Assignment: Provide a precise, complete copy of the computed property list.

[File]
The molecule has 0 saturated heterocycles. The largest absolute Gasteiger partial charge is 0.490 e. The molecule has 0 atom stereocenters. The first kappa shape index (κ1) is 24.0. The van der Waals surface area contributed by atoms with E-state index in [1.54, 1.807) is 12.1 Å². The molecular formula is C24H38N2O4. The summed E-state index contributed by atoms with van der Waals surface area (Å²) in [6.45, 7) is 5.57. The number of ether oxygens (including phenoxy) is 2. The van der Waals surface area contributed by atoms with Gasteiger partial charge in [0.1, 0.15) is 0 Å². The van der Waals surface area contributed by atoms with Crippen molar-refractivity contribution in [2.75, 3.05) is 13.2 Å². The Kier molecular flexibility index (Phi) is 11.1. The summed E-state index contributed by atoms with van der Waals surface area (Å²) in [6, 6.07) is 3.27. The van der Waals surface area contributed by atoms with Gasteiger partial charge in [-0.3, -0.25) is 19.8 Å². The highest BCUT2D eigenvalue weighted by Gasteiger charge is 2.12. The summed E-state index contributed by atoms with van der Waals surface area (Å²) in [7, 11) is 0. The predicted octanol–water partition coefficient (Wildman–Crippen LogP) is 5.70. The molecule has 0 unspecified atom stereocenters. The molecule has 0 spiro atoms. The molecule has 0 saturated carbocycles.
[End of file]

The molecule has 0 saturated heterocycles. The largest absolute Gasteiger partial charge is 0.490 e. The molecule has 0 atom stereocenters. The first kappa shape index (κ1) is 24.0. The van der Waals surface area contributed by atoms with E-state index in [1.54, 1.807) is 12.1 Å². The molecular formula is C24H38N2O4. The summed E-state index contributed by atoms with van der Waals surface area (Å²) in [6.45, 7) is 5.57. The number of ether oxygens (including phenoxy) is 2. The van der Waals surface area contributed by atoms with Gasteiger partial charge in [0.1, 0.15) is 0 Å². The van der Waals surface area contributed by atoms with Crippen molar-refractivity contribution in [2.75, 3.05) is 13.2 Å². The Kier molecular flexibility index (Phi) is 11.1. The summed E-state index contributed by atoms with van der Waals surface area (Å²) in [6, 6.07) is 3.27. The van der Waals surface area contributed by atoms with Gasteiger partial charge in [-0.3, -0.25) is 19.8 Å². The highest BCUT2D eigenvalue weighted by Gasteiger charge is 2.12. The summed E-state index contributed by atoms with van der Waals surface area (Å²) in [7, 11) is 0. The predicted octanol–water partition coefficient (Wildman–Crippen LogP) is 5.70. The molecule has 0 unspecified atom stereocenters. The molecule has 0 spiro atoms. The molecule has 0 saturated carbocycles.